Geographic distance and time zones can make relationship building a challenge for remote workers. They are less likely to understand the atmosphere and culture if they can’t be there in person. Normally, the best you can do is introduce them via scheduled video chat or conferencing.

When preparing to onboard remote workers, define the job description, responsibilities, and skillsets you need. Your onboarding program should incorporate necessary steps but still be tailored to each individual.

Here are some best practices to follow as you start taking on virtual employees.


Direct Communication

Human nature is such that putting faces to names is important in making personal connections. If time and budget allow, bring remote workers to headquarters for face-to-face orientation and introductions. If not, daily connections via video conferencing can get them involved with the team.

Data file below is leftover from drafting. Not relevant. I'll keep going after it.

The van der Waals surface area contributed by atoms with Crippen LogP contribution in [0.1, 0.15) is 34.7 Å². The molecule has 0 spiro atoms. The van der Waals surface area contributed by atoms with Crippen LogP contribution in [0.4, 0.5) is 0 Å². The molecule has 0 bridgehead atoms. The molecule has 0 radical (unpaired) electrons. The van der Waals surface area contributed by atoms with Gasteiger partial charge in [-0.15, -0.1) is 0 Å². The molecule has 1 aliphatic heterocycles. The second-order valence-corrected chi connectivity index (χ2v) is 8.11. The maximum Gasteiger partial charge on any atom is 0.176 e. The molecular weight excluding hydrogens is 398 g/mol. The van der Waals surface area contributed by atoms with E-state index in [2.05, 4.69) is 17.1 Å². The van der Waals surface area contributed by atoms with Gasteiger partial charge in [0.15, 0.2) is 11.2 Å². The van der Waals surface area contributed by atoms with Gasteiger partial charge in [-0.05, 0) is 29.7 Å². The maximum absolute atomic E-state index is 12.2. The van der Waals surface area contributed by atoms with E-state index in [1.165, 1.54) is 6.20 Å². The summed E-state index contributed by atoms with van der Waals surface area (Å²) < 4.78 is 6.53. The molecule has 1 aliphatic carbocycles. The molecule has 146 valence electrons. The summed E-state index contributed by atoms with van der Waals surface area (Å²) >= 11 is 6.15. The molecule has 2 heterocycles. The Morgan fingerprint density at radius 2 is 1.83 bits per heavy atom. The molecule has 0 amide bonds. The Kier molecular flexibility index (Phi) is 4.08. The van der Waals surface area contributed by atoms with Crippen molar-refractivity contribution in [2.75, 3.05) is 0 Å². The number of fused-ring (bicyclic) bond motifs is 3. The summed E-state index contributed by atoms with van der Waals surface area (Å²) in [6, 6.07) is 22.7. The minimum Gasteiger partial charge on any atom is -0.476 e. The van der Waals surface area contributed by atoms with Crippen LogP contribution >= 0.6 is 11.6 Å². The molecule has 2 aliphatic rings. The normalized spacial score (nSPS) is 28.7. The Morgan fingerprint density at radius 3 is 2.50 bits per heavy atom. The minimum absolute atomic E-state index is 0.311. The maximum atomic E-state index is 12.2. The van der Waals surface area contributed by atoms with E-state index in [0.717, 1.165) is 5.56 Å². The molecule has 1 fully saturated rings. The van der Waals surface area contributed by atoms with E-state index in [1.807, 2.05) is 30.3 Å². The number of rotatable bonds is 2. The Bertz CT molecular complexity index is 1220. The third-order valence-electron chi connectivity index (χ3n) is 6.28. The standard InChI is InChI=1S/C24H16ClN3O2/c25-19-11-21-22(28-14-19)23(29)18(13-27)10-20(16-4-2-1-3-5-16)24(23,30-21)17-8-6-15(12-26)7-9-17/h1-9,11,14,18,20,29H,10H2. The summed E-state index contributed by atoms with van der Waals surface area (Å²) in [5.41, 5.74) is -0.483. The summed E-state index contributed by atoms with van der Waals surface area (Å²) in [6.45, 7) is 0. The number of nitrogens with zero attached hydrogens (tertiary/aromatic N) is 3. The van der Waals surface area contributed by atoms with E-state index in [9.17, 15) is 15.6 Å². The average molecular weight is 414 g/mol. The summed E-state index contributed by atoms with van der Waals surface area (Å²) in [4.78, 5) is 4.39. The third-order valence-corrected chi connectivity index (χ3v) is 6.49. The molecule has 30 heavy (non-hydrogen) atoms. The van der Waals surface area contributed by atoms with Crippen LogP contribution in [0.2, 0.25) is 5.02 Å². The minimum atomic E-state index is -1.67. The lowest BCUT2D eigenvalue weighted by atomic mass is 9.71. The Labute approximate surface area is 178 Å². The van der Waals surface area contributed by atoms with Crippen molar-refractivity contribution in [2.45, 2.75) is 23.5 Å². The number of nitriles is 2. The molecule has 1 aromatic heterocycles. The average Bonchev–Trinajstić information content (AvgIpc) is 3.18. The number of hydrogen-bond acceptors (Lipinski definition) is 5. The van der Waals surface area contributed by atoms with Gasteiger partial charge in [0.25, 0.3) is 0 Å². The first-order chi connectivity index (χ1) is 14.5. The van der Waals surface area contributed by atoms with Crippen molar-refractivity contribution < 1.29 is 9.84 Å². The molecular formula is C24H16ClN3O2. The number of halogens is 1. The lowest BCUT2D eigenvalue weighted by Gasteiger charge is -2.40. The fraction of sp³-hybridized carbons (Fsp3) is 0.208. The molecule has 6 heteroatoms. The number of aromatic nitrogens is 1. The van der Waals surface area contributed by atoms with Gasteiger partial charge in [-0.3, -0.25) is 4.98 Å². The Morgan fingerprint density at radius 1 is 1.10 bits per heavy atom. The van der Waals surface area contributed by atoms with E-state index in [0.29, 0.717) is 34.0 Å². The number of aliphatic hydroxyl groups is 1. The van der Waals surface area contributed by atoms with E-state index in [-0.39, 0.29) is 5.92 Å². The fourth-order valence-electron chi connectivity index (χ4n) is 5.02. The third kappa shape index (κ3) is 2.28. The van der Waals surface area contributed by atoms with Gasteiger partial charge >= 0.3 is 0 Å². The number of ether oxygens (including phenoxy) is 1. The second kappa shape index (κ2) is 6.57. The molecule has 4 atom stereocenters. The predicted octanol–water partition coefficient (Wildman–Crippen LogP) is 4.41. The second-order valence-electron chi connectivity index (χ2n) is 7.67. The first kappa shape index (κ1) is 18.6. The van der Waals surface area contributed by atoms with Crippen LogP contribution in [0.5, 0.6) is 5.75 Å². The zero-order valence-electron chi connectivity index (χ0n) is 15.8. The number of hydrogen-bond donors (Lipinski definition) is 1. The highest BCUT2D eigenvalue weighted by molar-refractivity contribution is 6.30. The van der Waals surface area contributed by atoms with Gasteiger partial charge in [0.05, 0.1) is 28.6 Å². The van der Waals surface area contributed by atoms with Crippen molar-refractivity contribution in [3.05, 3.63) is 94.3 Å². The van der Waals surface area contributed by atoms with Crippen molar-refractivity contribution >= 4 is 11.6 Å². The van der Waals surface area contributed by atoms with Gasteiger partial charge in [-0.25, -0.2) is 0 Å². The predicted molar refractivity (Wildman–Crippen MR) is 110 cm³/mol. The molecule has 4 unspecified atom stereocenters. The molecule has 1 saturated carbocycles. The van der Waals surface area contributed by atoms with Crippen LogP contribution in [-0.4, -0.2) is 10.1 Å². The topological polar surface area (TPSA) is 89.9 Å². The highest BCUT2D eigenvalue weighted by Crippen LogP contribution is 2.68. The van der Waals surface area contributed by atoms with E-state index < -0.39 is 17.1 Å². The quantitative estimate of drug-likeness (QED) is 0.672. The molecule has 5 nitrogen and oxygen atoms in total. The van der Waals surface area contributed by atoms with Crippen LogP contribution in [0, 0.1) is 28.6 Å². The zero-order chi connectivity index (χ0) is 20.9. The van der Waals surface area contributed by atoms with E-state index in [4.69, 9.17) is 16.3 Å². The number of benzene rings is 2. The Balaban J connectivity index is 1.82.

New employees should be made to feel welcome so that they can be relaxed and feel free to ask questions. Mentoring with different employees can also help them build relationships. You and your employees, both in-house and remote, are also able to observe facial reactions and body language to provide more context.

Streaming video will give you a chance to take remote workers on a tour of your facilities without the need for travel. They should be introduced to their team members and other key players in the company. Virtual employees should also be involved in meetings so that they have a chance to give opinions and make suggestions as part of the team.

You might also suggest to other team members that they make the effort to welcome and get to know their new coworker.